Saturday, 30 July 2011
David Cameron's summer email to members and supporters of the Conservative Party is loooong.
At 898 words (excluding salutation and footer) its long copy invites the reader to invest some time. A quick call to action it ain't.
Tellingly, long copy is often used by advertisers of high-priced or unsought products, to draw buyers in and make them feel justified and more secure in their eventual purchase.
Front-loaded with AV referendum back-patting (in case the reader bounces early), Cameron's email continues with a potted review of the year and a tug on Tory heartstrings.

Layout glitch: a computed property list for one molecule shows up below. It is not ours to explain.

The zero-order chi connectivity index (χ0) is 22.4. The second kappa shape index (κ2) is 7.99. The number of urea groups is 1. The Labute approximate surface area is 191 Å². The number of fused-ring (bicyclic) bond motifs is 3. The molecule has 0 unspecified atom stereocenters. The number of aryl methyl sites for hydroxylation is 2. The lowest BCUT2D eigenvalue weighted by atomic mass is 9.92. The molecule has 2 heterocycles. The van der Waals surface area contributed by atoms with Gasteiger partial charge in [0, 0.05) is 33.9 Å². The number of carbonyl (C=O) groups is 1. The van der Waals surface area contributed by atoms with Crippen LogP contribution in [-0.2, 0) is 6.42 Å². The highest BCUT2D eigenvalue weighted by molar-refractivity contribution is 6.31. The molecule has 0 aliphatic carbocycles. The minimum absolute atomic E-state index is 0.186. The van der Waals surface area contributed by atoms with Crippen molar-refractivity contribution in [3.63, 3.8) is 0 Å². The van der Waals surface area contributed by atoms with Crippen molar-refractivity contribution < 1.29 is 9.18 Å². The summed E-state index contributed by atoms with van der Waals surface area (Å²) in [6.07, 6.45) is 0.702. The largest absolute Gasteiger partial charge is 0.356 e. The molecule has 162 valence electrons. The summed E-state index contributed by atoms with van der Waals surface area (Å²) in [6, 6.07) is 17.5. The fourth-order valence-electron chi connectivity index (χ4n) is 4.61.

It's all about the key words.
To see what the Conservatives want readers to take away from the screen, look at the word-cloud above: Can you even spot the word "Conservatives"? It's tiny.
The ingredients have been carefully weighed: It's heavy on words like 'Government', 'right', 'country', 'responsibility' and 'proud', with a pinch of 'tough' and 'difficult' to bring out the flavour of decisions to come.
David Cameron and his scribes sure know their audience and have taken care to serve up what their supporters need to hear. As I've often said at training sessions on copywriting, "It's not about you, it's about them - even when it's about you."
When readers forget the majority of what you write, are you concentrating on what you want them to remember?